meet them at the door laughing;                                  
and invite them in.                                              

Be grateful for whoever comes,                                   
because each has been sent                                       
as a guide from beyond.   

And there is a good deal like this, where the translator is basically putting his own words into the mouth of Rumi. As one translator comments:

His version of the third section actually contradicts Mevlana's teaching. Mevlana here prays to God that he be protected from the evil of sorrow--not that he be guided by evil thoughts! If Barks had interpreted more faithfully he could have written instead,". . .because each has been sent as a guest with some hidden good." As said before, he had an accurate translation of Mevlana's teaching on this subject right in front of his eyes--yet he chose to interpret it through a kind of Jungian-Buddhist attitude of, "Welcome the thoughts coming from your dark side." Is this being a vehicle for Mevlana's message in the West?(5)

Why should this matter? For a start, it means that when people say "I love Rumi", they mean they love a version of Rumi that has conveys more of Coleman Park's philosophy than Mevlana Rumi. They are getting something which is attuned to the sensibilities of Western ears. What they are getting, in part at any rate, is a fake representation that distorts "the essential Rumi" into something congenial and inspiring to Western ears. Isn't there a fundamental dishonesty about that?

I'd sooner have a passage of Rumi like the following than a hundred very sweet, confirm you in your own goodness style passages that are not and never have been the real Rumi.

Man is the astrolabe of God; but it requires an astronomer to know the astrolabe. If a vegetable-seller or a greengrocer should possess the astrolabe, what benefit would he derive from it? With that astrolabe what would he know of the movements of the circling heavens and the stations of the planets, their influences, transits and so forth? But in the hands of the astronomer the astrolabe is of great benefit, for 'He who knows himself knows his Lord. (2)

Here, Rumi is saying that knowledge is needed to understand God; it is not something that can just be picked up. Like an understanding of the stars, one needs to become an astronomer, or one is just seeing white spots in the night sky. It is an argument that learning is difficult, that it requires efforts and study, and not everyone may be able to do this - perhaps they will need an astronomer to interpret for them? But it is a million miles from the shrink-wrapped "find your inner self because it is there, and all you have to do is know it" kind of philosophy, and if I was a Muslim, I'd be rather angry at Rumi being distorted in this way.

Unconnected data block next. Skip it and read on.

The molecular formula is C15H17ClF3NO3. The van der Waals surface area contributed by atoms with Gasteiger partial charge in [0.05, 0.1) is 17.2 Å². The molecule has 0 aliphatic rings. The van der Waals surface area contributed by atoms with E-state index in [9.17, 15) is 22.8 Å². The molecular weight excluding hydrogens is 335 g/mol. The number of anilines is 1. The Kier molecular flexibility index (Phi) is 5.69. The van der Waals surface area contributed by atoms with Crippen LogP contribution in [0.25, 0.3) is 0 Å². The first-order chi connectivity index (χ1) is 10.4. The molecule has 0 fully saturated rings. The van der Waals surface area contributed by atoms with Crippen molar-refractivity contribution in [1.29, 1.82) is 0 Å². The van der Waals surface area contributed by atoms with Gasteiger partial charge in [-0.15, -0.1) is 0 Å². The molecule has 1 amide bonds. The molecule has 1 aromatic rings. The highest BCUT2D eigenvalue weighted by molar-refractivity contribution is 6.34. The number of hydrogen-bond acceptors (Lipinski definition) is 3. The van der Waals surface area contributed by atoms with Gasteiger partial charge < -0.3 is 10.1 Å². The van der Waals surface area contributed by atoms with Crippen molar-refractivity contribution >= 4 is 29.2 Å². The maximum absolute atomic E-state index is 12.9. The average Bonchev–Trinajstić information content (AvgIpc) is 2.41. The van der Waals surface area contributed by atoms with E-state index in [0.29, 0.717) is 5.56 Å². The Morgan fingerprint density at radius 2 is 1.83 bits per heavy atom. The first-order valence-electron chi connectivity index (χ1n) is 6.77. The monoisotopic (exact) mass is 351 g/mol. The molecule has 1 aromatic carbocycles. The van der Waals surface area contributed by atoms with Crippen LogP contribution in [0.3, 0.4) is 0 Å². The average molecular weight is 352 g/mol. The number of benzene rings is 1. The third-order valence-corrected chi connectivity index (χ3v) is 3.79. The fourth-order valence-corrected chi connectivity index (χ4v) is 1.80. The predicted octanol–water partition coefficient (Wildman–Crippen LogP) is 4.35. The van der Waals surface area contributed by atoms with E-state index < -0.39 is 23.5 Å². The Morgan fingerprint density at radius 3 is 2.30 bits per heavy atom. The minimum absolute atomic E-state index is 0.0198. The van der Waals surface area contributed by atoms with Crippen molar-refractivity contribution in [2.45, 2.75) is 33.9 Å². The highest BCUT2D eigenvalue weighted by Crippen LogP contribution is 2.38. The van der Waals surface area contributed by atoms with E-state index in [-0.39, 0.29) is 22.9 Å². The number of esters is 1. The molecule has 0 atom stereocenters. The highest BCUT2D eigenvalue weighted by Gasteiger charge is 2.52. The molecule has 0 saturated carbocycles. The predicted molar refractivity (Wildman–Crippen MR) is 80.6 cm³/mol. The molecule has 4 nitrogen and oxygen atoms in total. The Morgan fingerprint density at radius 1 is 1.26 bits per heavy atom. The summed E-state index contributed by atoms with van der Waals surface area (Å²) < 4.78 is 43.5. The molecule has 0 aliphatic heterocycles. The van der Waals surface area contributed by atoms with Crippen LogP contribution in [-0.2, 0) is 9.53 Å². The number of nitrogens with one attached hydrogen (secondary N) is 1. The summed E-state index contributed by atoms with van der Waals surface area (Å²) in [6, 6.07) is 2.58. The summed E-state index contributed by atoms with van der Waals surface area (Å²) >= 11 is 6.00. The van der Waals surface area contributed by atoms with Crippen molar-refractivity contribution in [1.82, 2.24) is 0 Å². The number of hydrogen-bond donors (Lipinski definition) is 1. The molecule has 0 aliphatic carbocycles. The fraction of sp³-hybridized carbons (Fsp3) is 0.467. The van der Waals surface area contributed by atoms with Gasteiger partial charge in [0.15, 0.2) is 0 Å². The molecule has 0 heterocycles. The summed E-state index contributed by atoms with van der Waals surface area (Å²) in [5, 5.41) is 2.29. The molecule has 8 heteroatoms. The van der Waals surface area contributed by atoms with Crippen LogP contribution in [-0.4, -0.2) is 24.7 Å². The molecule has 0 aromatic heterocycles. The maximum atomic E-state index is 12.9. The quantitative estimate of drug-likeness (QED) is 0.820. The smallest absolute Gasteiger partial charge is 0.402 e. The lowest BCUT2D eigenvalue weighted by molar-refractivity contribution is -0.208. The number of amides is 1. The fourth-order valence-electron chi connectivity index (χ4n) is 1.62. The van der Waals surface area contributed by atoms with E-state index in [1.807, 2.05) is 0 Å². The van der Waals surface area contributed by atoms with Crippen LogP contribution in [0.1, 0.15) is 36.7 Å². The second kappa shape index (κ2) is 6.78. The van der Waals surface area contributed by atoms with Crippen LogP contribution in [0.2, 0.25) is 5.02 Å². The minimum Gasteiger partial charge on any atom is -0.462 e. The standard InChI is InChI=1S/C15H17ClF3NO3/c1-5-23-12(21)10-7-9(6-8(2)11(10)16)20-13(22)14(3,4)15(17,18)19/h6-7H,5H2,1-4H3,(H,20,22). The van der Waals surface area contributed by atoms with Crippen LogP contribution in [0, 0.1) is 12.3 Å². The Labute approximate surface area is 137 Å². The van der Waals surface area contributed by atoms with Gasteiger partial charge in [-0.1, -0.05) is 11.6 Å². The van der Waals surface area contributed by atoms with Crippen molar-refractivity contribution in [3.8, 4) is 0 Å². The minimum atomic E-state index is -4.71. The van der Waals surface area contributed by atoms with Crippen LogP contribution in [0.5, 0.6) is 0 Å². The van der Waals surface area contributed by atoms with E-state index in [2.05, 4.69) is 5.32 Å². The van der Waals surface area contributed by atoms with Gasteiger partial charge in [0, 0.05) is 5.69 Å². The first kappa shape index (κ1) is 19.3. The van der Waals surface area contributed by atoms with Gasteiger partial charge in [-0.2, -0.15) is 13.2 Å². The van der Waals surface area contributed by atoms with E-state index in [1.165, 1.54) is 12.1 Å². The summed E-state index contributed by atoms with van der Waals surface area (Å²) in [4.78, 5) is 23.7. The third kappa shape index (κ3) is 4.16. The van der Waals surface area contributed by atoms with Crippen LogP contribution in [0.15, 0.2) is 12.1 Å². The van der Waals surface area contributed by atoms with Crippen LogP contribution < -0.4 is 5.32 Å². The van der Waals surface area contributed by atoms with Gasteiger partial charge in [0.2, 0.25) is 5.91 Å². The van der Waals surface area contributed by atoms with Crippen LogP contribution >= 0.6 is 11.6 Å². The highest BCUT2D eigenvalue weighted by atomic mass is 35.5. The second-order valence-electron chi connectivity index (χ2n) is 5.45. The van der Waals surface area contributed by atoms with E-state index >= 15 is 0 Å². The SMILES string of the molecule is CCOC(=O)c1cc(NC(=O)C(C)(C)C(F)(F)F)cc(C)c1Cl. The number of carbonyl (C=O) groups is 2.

As someone who values truth highly, although I am not a Muslim, I want the real Rumi, with all the prejudices of his day; even if I don't agree with him always, that too can be a challenge to make me think more clearly, not be content and complacent.  There is much that is inspiring in Rumi, but I'd hate to accept a near fake version for the authentic Rumi, and discover that I have been deceived.

And there is much in Rumi that is worth noting. The apolitical Rumi of the internet doesn't have interesting passages like this - change kings to politicians or financiers, and you have the subtle way in which it is easy to be drawn into those circles, snared, and corrupted. That's certainly a message worth taking to heart:

The danger of associating with kings consists not in the fact that you may lose your life: one must lose one's life in the end, whether it be today or tomorrow matters not. The danger arises from the fact that when kings enter upon the scene and the spell of their influence gains strength, converting so to speak into a dragon, the man who keeps company with them and lays claim to their friendship and accepts money from them will inevitably speak in accordance with their wishes. He will receive their evil views with the utmost attention and will not be able to gainsay them. (2)

(1) Poetry of Universal Love: The Journey of the Poet Rumi. Rasoul Sorkhabi,  World and I. Volume: 24. Issue: 4. 2009
(2)  Discourses of Rumi. Arthur. J. Arberry, 1993